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“Yeah, We’re Color-Blind Down South”: Republicans In Full Freakout Mode About African-Americans Voting

Here’s some unsurprising but depressing news from the Montgomery Advertiser‘s Mary Troyan:

Congress does not need to update the Voting Rights Act by restoring special federal oversight of elections in a handful of states, Sen. Jeff Sessions said today.

The Alabama Republican, who voted for the 2006 renewal of the Voting Rights Act, said he can no longer support legislation that singles out certain states for supervision based on their history of discriminating against minority voters.

The U.S. Supreme Court last year ruled that the formula Congress used to decide which states needed to have their election procedures pre-approved by the federal government was unconstitutional because it was outdated and didn’t account for improved conditions for minority voters since the 1960s.

Congress is now debating legislation that would write a new formula, based on more recent findings of discrimination. But Sessions said that is unnecessary.

The timing of Sessions’ statement is interesting, coming right as conservatives next door in Mississippi and to some extent nationwide are in a full freakout mode about African-Americans voting in a Republican primary, even though they are “liberal Democrats” and thus are clearly selling their votes for food stamps and Obama Phones. .

It was widely surmised that Eric Cantor’s defeat might sharply reduce the odds of the House acting on a VRA fix. If Republicans retake the Senate this year, any VRA legislation is probably doomed there, too; Sessions is the third ranking Republican on the Judiciary Committee, which also includes “constitutional conservative” leaders Ted Cruz and Mike Lee (the ranking GOP Member is the increasingly wingnutty Farmer Chuck Grassley).

Perhaps Thad Cochran, in an act of gratitude, will champion a VRA fix? Don’t count on it.

 

By: Ed Kilgore, Contributing Writer, Washington Monthly Political Animal, June 27, 2014

June 28, 2014 Posted by | Congress, Discrimination, Voting Rights Act | , , , , , , | 1 Comment

“From The Fringe To The Hill”: For Conservatives, Strange Ideas Effortlessly Seep Into The Mainstream

It’s alarmingly common to hear congressional Republicans repeat some deeply odd conspiracy theories. But more often than not, the theories didn’t start on Capitol Hill; they just ended up there.

This keeps happening.

Four Republican senators have sent FBI Director James Comey a letter regarding conservative author and political commentator Dinesh D’Souza, who was indicted for campaign finance fraud last month.

In the letter, Sens. Charles Grassley, Jeff Sessions, Ted Cruz and Mike Lee quote Harvard Law School Professor Alan Dershowitz as saying, “I can’t help but think that [D’Souza’s] politics have something to do with it…. It smacks of selective prosecution.”

“To dispel this sort of public perception that Mr. D’Souza may have been targeted because of his outspoken criticisms of the President, it is important for the FBI to be transparent regarding the precise origin of this investigation,” the senators write.

Last April, I laid out the flight plan, showing the trajectory of these theories: they start with the off-the-wall fringe, then get picked up by more prominent far-right outlets, then Fox News, then congressional Republicans.

Now note the Dinesh D’Souza conspiracy theory. It started with Alex Jones and Drudge. It was then picked up by Limbaugh. And then Fox News. And now four members of the U.S. Senate.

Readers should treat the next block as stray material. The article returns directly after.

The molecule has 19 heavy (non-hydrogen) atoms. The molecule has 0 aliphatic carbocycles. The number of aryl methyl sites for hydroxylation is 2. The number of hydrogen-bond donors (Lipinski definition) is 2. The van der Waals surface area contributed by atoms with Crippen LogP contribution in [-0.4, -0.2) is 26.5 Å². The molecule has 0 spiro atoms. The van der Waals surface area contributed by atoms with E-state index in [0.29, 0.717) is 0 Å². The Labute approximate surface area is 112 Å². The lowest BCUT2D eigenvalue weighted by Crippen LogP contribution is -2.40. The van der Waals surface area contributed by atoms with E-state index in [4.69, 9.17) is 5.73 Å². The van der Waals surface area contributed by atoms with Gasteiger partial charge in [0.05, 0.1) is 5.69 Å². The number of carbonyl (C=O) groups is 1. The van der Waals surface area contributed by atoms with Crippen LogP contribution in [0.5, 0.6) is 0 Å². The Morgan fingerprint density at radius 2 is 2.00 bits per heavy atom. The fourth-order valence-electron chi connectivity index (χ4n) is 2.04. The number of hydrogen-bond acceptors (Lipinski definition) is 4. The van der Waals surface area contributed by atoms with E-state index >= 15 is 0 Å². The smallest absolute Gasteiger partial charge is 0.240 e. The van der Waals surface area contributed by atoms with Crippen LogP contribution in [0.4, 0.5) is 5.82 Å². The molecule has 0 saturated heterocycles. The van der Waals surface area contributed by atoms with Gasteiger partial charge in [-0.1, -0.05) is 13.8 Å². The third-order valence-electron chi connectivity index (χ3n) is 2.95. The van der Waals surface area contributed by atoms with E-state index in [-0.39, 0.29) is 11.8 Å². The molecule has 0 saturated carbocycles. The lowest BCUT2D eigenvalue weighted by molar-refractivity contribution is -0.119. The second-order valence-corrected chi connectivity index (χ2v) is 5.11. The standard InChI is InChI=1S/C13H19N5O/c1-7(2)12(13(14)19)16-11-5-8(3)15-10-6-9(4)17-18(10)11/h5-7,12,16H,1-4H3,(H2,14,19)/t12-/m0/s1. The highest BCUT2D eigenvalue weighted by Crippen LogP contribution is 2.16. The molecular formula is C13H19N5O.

It is one of the more striking differences between how the left and right deal with wild political accusations: for conservatives, strange ideas effortlessly seep into the mainstream.

In this case, D’Souza, a fairly obscure anti-Obama provocateur, was charged with violating federal campaign finance laws, allegedly using straw donors to make illegal third-party donations to a Senate candidate in 2012. D’Souza has denied any wrongdoing.

Looking at this in the larger context, let’s make a few things clear. First, there’s no evidence to suggest politics had anything to do with the charges against D’Souza. Second, if the Justice Department were going to politicize federal law enforcement, risk a national scandal, invite abuse-of-power allegations, and use federal prosecutors to punish conservative activists, it’d probably go after a bigger fish than Dinesh D’Souza.

Third, when the Bush/Cheney administration actually politicized federal law enforcement during the extraordinary U.S. Attorney purge scandal, and there was overwhelming evidence of a genuine scandal, Senate Republicans couldn’t have cared less. Now that an obscure right-wing activist is accused of campaign-finance violations, they’re interested?

And finally, there’s just the unsettling pattern in which Alex Jones and Drudge come up with some silly idea, and within a few weeks, congressional Republicans – including the ranking member of the Senate Judiciary Committee, for goodness sakes – are demanding answers from the Justice Department.

As we talked about last year, this just doesn’t happen on the left. This is not to say there aren’t wacky left-wing conspiracy theorists – there are, and some of them send me strange emails – but we just don’t see Democratic members of Congress embracing ideas from the far-left fringe.

On the right, however, no one seems especially surprised when a story gradually works its way from Alex Jones’ show to Chuck Grassley’s desk.

 

By: Steve Benen, The Maddow Blog, February 21, 2014

February 24, 2014 Posted by | Conservatives, Conspiracy Theories | , , , , , , , | Leave a comment

   

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